Interesting points, thanks for the brutal honesty on some of your parts. I went into this project knowing that some people would love it, and some would hate it.
As for the whole track time thing, I have not stated once that I expect other people to ditch practice or qualifying. Just my choice that allows me stick within an environmental budget that I have set for myself this year. If other people want to join me, cool. If not, no big deal!
Now, if NASA implements an "Ecobrap" discount, to decrease entry cost if you do not go out in practice or qualifying? That might actually make it an option for some people.
Should it be forced? No. Could it be a discounted option? Yes. Will it happen? Who knows.
I will be making a video on this, with a trusty ol clickbait title: "How bad is auto racing for the environment".
I HAVE already done the calculations months ago when I decided to start this project. My results are what motivated me to do this project, for the GOOD of racing.
My entire 2019 racing season (3000 miles towing, plus 105 gallons of fuel at the track), yields about 2.5-3 metric tons of CO2 (yikes).
But that's just a number, doesn't really mean anything unless you have something to compare it to?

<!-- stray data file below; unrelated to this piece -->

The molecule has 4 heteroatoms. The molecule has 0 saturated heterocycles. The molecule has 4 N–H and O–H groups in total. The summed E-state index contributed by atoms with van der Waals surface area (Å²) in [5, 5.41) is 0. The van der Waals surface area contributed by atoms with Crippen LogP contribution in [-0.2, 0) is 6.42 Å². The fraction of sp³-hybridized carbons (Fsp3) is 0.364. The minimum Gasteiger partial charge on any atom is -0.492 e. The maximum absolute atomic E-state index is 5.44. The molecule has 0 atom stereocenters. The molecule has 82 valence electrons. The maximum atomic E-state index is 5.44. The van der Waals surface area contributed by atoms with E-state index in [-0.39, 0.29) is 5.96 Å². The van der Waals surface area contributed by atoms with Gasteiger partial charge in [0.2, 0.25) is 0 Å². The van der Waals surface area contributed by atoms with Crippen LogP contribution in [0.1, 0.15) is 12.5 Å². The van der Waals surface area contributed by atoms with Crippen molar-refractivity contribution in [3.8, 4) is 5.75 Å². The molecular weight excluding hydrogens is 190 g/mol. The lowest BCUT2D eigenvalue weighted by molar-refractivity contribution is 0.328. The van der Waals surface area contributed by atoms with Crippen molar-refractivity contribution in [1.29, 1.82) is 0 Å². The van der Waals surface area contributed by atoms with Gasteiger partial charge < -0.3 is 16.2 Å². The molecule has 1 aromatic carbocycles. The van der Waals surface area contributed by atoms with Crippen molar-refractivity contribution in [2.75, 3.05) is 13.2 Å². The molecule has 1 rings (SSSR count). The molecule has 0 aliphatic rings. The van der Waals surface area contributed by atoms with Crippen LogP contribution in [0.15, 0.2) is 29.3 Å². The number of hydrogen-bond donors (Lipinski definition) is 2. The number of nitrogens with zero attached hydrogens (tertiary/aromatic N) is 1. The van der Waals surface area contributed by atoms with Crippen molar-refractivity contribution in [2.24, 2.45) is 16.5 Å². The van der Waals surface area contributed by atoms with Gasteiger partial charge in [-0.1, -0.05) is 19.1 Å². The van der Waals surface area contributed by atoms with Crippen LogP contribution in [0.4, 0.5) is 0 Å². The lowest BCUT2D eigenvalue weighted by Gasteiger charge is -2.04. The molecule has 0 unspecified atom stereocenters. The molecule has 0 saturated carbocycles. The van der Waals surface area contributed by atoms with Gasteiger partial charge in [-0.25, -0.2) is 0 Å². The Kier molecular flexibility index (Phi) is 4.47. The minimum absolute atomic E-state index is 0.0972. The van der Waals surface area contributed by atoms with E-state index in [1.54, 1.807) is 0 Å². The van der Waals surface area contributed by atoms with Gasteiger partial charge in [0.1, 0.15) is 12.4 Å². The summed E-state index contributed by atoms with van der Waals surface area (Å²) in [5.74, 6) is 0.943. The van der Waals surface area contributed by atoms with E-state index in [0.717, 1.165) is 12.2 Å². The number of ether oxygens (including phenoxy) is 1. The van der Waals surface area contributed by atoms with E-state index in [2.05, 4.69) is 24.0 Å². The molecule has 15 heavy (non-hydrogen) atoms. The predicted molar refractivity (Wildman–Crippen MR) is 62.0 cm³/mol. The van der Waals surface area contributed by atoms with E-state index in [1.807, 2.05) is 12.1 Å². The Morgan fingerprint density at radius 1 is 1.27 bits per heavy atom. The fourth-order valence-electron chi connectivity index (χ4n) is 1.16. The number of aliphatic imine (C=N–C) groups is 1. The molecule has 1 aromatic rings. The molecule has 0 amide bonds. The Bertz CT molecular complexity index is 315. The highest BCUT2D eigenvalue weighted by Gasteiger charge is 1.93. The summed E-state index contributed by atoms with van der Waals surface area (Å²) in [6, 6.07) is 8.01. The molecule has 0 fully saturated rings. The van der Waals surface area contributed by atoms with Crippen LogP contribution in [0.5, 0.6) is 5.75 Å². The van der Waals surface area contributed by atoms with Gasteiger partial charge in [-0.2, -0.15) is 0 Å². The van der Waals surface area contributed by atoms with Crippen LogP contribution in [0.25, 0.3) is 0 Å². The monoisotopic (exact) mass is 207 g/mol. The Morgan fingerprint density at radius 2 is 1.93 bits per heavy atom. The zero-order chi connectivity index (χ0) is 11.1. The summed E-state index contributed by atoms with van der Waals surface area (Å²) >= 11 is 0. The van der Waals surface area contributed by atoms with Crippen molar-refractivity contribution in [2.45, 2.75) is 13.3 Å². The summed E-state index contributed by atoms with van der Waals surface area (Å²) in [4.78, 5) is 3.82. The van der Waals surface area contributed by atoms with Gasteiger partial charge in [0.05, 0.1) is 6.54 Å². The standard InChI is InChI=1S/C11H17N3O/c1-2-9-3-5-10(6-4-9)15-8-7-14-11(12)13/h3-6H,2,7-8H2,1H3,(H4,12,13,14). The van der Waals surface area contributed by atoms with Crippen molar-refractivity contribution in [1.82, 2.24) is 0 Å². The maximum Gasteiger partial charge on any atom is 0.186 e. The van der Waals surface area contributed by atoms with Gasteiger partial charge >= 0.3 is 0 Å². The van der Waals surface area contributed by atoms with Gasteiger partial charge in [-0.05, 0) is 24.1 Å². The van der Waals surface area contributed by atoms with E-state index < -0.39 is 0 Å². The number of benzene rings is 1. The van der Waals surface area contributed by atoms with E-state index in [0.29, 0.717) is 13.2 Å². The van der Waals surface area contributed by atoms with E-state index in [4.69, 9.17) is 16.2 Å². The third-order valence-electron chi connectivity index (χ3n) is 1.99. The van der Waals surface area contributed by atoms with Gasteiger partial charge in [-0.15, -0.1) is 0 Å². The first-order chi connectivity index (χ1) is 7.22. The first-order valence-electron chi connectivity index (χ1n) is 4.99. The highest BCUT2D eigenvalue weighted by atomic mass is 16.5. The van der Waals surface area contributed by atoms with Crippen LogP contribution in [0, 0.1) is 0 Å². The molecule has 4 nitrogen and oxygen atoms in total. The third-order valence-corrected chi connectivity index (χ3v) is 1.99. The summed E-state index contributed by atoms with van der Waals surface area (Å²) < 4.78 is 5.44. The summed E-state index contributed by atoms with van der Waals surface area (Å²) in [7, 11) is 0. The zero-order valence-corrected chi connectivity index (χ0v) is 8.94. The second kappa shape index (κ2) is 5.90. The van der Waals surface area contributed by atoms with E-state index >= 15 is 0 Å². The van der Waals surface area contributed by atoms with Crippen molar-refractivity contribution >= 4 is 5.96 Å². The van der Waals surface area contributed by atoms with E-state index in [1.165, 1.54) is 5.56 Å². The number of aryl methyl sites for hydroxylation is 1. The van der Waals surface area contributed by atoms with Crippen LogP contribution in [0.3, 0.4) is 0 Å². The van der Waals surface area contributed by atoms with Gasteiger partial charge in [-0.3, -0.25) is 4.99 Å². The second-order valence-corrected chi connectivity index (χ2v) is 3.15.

Well, what are other people my age (26) doing for fun? Well, they're hopping on a flight to Australia for 2 weeks and documenting it on Instagram for everyone to see.
How bad could that be? 350 people on a flight? Must be some scaling efficiency there?
The CO2 impact of ONE person, round trip from San Francisco to Australia. Economy Class. A whopping 3.5 tons.
Yes, my entire racing season, outputs less CO2 than one person's round trip flight to Australia. Hard to believe, until you realize that your average passenger plane burns one gallon per second. Doesn't matter that there are 350 people onboard, that is a LOT of burn rate to be divided.
Keep in mind that this is my racing season (20mpg towing minimum), and 15 gallons or less per race weekend. Most people's racing season will easily double that.
But just because racing isn't that bad compared to what other people do, doesn't mean we can't strive to be more efficient.
The good news is that we have the above statistic in our arsenal if they do decide to come after racing.
See attached picture, this was taken as I rolled out for practice (yes I did have to do a few laps of practice in my first weekend. New car with lots of problems).
My car was the only one out of the 30-40 cars rolling onto track to have that cloud behind the car. I don't know about you, but that looks like H20 to me, which would argue that the cat is doing something, even when cold at the back of the pipe.
Either way, the emissions testing and dyno won't lie, so stay tuned for that